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No matter where a person lives within the United States, or anywhere in the world, arthropod pests like lice, bed bugs, mites, and fleas cannot be avoided. Of all these arthropod pests, mites are the most ubiquitous within human living conditions. In fact, everywhere people go, mites go too. This is because mites literally live on our skin. In fact, right now at least two mite species are inhabiting the pores near your nose. These two mite species belong to the Demodex genus, and they are known as Demodex brevis and Demodex folliculorum. All humans have traces of Demodex mite DNA on their skin, but the amount of demodex specimens inhabiting human skin varies from person-to-person. When the two common Demodex mite species become overabundant on human skin, dermatological conditions, such as rosacea, can result. Demodex mites are not treated by pest control professionals, as the tiny arthropods are present on all humans; instead, demodex mite issues are handled by medical practitioners in the rare cases when they become medically significant. However, experts believe that nearly 49,000 mite species have been documented worldwide, and several species are considered pests within human living conditions.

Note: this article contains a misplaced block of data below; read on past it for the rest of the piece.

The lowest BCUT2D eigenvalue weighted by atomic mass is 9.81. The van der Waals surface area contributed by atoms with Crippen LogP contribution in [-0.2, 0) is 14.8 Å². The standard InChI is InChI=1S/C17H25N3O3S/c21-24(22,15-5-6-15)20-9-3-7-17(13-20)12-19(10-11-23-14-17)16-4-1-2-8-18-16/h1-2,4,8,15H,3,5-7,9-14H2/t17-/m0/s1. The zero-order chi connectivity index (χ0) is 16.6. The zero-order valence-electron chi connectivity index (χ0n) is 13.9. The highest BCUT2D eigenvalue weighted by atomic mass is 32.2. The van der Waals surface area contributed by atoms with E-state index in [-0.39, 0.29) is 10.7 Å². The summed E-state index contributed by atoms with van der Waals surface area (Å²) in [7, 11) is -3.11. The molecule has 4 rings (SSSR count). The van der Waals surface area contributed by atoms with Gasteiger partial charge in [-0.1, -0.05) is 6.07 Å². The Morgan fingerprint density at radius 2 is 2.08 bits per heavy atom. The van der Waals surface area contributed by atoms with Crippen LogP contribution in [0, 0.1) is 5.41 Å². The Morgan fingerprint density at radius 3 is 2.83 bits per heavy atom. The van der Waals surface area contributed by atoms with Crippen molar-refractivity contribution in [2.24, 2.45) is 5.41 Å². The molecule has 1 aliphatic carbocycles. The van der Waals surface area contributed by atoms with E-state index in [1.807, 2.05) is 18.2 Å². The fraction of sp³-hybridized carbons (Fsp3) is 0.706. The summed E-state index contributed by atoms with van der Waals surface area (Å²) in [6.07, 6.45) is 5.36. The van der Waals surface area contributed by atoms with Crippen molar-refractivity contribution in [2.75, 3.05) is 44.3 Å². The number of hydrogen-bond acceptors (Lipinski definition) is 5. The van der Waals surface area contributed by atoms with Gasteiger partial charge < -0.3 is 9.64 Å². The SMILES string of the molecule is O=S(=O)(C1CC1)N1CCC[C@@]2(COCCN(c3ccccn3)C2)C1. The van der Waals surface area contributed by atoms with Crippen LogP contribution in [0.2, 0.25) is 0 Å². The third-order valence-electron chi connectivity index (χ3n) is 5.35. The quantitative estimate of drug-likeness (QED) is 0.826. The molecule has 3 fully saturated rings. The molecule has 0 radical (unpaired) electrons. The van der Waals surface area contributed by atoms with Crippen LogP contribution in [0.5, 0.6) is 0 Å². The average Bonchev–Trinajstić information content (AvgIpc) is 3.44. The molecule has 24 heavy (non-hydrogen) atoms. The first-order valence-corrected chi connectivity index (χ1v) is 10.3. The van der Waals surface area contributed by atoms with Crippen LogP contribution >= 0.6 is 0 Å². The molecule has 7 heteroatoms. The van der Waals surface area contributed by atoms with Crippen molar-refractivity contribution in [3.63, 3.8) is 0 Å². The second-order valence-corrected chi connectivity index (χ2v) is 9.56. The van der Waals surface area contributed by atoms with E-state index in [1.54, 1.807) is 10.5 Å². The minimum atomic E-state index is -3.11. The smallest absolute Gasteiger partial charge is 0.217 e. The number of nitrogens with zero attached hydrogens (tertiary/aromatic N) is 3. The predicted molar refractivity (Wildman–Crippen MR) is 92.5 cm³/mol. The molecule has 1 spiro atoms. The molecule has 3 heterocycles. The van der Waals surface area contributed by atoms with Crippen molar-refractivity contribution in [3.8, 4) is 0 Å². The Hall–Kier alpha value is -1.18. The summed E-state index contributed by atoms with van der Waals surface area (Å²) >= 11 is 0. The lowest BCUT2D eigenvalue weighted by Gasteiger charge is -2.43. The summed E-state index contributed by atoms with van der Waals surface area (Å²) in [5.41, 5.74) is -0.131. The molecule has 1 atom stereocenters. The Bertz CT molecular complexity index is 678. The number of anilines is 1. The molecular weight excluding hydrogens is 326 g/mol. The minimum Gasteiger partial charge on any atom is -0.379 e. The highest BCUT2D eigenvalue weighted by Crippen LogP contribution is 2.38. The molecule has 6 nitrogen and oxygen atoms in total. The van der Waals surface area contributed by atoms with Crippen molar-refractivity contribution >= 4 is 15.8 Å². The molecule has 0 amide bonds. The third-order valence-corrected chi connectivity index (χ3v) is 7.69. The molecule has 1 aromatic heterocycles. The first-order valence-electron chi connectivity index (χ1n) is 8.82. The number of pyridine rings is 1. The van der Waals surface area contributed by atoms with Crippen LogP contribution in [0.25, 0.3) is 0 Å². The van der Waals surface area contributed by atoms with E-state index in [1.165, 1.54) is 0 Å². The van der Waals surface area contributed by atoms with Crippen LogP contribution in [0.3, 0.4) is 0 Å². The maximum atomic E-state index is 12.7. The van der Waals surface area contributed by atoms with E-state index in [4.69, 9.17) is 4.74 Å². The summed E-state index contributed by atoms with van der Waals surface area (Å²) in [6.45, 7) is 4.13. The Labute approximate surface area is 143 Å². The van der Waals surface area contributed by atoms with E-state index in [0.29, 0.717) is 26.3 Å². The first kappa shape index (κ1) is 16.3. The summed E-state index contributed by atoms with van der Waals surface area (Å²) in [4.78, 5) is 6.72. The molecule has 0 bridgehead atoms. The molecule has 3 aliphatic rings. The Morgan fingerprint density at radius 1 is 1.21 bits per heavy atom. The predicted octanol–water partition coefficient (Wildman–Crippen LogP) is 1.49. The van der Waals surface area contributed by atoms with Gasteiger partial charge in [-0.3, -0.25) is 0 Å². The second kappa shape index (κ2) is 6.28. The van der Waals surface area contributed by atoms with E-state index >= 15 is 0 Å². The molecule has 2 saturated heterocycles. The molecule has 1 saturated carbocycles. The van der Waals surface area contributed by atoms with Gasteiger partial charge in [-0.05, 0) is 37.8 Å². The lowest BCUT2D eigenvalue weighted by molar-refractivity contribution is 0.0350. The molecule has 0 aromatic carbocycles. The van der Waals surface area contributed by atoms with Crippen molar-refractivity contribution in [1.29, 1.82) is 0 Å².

Several mite species reside within house-dust that is present within all homes. During the 1990s, it became clear that these dust mites were causing allergic conditions and worsening existing allergy conditions, such as asthma. Unfortunately, there does not exist a reliable chemical-based method for controlling indoor dust mite populations; instead, dust mites are best controlled by making indoor conditions less hospitable to the pests. This can be done by regular dusting, vacuuming and maintaining well ventilated and low-moisture conditions indoors. Mites that infest animals, like rodents and birds, can enter homes through foundation cracks, and they can travel indoors from bird nests that are located near window-ledges. Keeping foundation cracks sealed and minimizing bird nests on a home’s exterior is often sufficient for preventing indoor infestations. Pest control professionals often treat outdoor grass for a particular group of mites known as “chiggers.” Two species of chigger mite are known for attacking humans and animals, but these species typically dwell within soil located in rural areas, but chiggers have persisted in residential areas as well. Keeping lawn-grass short and well-groomed will prevent chiggers from attaching themselves to clothing and pet hair. While pest control professionals can treat lawns for chiggers, indoor infestations are a bit trickier to treat. However, chigger infestations usually call for a pest control professional, as they are the only available experts that can pinpoint the source of an infestation.

Have you ever sustained chigger bites?